California’s illegal cannabis market is thriving because state taxes there are too high, says a Reason article to which my friend Dr. Dale Gieringer, head of California NORML for decades, recently wrote a Foreword. Dale points out other causes, too, like costs of regulation, lack of licenses, local taxes, and a huge legacy market.
I wrote Dale to say that weak enforcement of laws against tax evasion, too, must be a major problem in California, and that no tax burden is low enough to marginalize the illegal market if marijuana tax evasion is winked at, as in California, where the crime is a misdemeanor, and the only penalty to fear, apparently, is a $500 fine (or getting water and power cut off). What, I asked, about the statutory penalty of six months in jail – is that actually happening?
Here’s Dale’s reply, which he authorized me to quote:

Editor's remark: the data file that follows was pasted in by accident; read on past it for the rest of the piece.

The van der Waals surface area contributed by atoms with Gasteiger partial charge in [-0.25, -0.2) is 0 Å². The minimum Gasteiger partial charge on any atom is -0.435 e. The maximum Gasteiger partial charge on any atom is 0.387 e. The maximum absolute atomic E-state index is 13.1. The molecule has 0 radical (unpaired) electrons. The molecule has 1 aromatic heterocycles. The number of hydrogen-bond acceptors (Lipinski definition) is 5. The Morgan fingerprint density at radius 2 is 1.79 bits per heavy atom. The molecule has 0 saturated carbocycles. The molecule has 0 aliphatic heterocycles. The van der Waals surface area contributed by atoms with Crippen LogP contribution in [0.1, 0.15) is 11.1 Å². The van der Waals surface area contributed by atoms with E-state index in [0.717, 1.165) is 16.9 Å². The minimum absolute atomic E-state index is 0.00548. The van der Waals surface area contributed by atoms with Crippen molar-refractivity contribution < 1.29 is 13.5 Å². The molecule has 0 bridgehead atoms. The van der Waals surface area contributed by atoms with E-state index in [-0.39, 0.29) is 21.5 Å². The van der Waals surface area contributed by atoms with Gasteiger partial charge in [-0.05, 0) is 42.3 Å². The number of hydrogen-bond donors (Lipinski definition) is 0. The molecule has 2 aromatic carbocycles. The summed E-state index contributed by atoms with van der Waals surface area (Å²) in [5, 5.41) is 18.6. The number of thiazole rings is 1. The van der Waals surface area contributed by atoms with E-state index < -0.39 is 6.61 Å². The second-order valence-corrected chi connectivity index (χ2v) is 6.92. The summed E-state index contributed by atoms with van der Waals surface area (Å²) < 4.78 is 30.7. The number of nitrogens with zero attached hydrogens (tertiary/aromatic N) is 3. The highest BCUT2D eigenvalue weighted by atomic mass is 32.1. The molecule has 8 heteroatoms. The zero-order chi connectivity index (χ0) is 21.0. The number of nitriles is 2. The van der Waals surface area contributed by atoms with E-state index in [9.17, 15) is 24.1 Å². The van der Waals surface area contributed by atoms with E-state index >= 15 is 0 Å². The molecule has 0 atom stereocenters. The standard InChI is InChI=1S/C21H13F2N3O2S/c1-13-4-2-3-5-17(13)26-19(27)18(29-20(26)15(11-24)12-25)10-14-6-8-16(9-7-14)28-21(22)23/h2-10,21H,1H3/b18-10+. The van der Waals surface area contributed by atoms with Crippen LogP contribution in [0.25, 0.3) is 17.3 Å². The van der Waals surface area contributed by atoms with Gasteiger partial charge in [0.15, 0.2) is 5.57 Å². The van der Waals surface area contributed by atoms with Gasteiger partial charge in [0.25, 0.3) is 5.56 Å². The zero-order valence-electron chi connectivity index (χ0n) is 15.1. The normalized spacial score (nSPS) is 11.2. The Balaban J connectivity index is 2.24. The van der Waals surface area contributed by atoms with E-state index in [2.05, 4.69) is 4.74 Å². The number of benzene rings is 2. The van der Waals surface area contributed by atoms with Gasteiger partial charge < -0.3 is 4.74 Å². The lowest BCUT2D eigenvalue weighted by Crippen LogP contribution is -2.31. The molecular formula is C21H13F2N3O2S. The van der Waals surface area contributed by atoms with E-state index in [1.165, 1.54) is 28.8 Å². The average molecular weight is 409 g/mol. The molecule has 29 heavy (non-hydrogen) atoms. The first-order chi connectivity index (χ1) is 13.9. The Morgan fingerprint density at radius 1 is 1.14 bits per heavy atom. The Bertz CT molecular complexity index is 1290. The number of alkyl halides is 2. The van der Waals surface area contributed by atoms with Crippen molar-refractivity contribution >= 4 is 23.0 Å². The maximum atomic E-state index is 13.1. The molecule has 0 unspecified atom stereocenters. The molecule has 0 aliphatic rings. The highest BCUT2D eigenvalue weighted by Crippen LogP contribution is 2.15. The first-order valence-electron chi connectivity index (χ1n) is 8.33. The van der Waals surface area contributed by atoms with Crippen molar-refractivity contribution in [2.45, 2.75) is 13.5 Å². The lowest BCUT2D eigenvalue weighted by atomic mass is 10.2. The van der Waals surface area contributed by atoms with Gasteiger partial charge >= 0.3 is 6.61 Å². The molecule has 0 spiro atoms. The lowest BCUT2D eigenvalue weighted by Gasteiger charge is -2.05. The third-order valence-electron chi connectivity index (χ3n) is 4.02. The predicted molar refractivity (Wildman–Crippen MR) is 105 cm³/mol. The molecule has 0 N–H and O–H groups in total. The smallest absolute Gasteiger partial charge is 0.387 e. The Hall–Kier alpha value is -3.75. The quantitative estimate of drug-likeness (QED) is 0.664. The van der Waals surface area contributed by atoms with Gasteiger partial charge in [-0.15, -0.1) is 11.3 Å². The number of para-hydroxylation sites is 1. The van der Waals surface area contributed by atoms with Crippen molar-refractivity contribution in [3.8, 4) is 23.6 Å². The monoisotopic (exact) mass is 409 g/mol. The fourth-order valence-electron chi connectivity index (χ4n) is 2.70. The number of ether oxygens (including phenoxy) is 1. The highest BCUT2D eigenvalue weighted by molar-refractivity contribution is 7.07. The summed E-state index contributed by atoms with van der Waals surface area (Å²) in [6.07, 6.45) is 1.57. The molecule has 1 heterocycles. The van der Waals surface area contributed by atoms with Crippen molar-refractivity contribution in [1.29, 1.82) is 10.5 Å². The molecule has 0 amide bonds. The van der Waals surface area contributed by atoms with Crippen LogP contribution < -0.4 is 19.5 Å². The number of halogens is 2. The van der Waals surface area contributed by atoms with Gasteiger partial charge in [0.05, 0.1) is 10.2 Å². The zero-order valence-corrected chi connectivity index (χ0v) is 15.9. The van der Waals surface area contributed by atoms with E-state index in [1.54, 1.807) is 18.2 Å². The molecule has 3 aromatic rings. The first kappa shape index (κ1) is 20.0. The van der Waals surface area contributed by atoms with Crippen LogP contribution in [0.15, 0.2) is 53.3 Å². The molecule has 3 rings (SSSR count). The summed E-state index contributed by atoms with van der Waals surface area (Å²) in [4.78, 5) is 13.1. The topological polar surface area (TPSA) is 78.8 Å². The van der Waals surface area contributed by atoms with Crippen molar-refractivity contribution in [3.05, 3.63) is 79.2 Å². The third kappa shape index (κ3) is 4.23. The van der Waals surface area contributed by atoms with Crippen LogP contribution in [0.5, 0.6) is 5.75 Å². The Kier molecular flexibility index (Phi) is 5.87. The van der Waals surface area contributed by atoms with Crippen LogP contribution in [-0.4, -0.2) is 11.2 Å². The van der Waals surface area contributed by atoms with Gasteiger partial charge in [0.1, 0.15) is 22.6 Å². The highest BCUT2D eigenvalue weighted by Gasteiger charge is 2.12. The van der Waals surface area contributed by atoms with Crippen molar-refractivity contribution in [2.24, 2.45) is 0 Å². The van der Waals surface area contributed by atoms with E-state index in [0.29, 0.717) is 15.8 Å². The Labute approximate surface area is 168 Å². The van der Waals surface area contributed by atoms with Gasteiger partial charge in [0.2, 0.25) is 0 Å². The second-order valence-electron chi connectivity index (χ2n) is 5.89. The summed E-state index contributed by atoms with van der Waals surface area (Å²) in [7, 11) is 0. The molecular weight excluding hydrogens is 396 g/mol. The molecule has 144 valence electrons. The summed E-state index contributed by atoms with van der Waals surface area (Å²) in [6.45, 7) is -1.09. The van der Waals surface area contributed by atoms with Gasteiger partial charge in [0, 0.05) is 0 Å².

With regards to what’s happening in California, no one is going to jail for pot. But they’re not going to jail for robbery and assault either.
There are so many illegal dispensaries in LA that the cops rarely try to bust them. And if they do, there’s not much they can forfeit. The culprits rarely have much money with which to pay fines.
There are bills in the legislature to raise the penalties for illegal cultivation, but I wouldn’t expect them to have much impact. We’ve been there before. The state tried unsuccessfully for forty years to end the trade that way.